By Matt Baxter
This month brought up an interesting PR situation for ridesharing company Uber. After a weekend of negative coverage resulting from an MIT report, Uber CEO Dara Khosrowshahi took a swipe at MIT and pushed back with Uber’s own analysis of the data with the following tweet:
This type of issue is relatively common in the field of public relations (although not always to this extreme) and – when the occasion arises – it is important to offer sound counsel to your clients … preferably before they take to social media. Sometimes it is necessary to take a muted approach. In other situations, the best approach may be to make a “stand.”
The Nereus team decided to use this scenario as a mock case study and share how we would counsel a client in this situation.
Scenario (the oversimplified version)
Your client has just been hammered by data that challenges its business model. The story has been picked up and is running in nearly every news outlet. Unfortunately, the client’s counter argument isn’t seeing as much traffic.
Your client’s “persona” has been that of a scrappy disruptor who is recently seeing a public perception downturn due to some negative internal cultural issues.
The proverbial blood is in the water … and the sharks are circling.
Although the company has taken steps to address the negative internal issues, they haven’t adjusted their public persona and continue to share potentially combative responses.
Read on to hear what advice our team would provide.
I think picking a fight with a reputable institution like MIT is not a good path. It’s okay to be critical of data when there are legitimate gaps and issues with the research, but to casually fling an entire institute under the bus comes across as petty. I think they need to stay humble; they are far from out of the woods with their reputation and this is reminiscent of the previous CEO.
Stay in Your Lane
There is a difference between being scrappy and being abrasive. I would advise my client that the best way to change an image of being a bully is to stay calm, cool and collected. Fight fire – in this case, studies that change entire business models – by responding with pure facts of why the data is incorrect.
Put on Some Shades
I would have suggested a more artful back-hand such as “Glad to see MIT study’s author will be re-running their analysis after our chief economist pointed out the report’s fundamental errors.” It’s okay to be critical of the study – especially if you’re in the right – but stay positive and avoid pettiness. Leading with an insult does the company a disservice: It conjures up memories of the “old company” internal culture issues, takes away attention from the primary goal of discrediting the report, and makes the CEO appear petty.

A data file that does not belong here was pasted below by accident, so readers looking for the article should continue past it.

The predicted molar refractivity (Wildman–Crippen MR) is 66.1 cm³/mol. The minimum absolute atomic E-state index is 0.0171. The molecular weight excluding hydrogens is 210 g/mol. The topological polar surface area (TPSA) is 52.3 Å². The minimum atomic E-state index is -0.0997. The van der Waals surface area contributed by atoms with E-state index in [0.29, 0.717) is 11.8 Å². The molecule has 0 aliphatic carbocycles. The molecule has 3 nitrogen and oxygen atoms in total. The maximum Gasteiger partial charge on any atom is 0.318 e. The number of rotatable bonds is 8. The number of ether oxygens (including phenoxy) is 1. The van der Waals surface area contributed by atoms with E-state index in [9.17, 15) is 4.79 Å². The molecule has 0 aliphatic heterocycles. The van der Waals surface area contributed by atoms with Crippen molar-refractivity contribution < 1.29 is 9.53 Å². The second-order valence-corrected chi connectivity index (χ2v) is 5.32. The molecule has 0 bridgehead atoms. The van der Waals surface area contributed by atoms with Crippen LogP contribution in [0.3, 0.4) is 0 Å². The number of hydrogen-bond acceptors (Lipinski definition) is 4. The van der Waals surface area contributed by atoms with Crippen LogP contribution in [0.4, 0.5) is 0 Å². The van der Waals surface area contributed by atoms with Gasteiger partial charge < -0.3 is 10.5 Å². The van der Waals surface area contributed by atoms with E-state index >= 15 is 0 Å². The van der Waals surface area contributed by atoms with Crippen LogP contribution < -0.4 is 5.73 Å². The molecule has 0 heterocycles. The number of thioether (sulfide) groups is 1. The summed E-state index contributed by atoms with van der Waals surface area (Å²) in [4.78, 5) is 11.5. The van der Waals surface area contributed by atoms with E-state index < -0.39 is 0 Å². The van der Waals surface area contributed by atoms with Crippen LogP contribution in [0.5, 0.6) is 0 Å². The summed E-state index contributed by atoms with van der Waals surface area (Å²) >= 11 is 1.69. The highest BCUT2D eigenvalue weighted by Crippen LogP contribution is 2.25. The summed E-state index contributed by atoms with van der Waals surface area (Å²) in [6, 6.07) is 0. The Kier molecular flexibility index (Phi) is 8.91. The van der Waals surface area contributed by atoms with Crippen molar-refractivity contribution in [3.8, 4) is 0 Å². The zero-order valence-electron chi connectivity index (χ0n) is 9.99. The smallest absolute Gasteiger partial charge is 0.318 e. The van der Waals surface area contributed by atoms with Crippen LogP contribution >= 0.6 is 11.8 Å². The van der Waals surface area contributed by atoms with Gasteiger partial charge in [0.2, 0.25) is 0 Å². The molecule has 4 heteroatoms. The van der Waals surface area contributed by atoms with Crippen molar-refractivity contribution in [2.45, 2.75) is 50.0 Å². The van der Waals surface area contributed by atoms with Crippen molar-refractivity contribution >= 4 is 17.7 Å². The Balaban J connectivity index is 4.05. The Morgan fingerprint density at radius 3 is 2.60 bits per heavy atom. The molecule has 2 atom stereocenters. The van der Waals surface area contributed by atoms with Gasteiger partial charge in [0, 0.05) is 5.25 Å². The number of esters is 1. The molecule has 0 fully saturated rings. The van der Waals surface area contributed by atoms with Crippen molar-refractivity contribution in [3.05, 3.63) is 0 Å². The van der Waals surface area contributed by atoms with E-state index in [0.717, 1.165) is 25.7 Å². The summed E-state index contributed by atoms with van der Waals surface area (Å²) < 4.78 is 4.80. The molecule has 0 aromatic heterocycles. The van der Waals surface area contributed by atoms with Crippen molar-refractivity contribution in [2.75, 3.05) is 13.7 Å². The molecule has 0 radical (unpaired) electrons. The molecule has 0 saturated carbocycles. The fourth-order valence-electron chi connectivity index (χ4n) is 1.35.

While the brashness of the Tweet came across as “the old company,” I think disputing the study was the right thing to do (especially since it has been revised). A study that challenges your entire business model AND may not be 100% accurate needs to be addressed, especially while rebuilding your brand following a crisis-filled 2017 and a possible IPO in 2019.
But, I would counsel the client to take the high road in the future when faced with criticism, rather than resort to name-calling. Tactics like this will help them establish themselves as a brand committed to change and begin to put its issues in the rearview.
Ignore the Offramp
Given this client’s persona – and assuming they are not changing their tone – I would have encouraged that Tweet. This approach may not be right for a seasoned company, but for them it was. With the negative narrative being repeated and no pick-up of their counter points, they needed to break through to grab attention, reframe the narrative and own the news cycle. By making the story about MIT, and even about its “rudeness,” they succeeded.
Disruptors, by nature, don’t worry about detractors (whose opinions won’t change overnight) when their business model is challenged. Regardless, stay true to who you are; if you’re scrappy, be scrappy and honor you company’s persona.
Now it’s your turn; do you agree or disagree with any of our staff? What guidance would you give your client who was in a similar situation?
And remember, if you’re faced with a similar situation, Nereus will take the time to understand your needs and suggest communication strategies that are right for you and your company.
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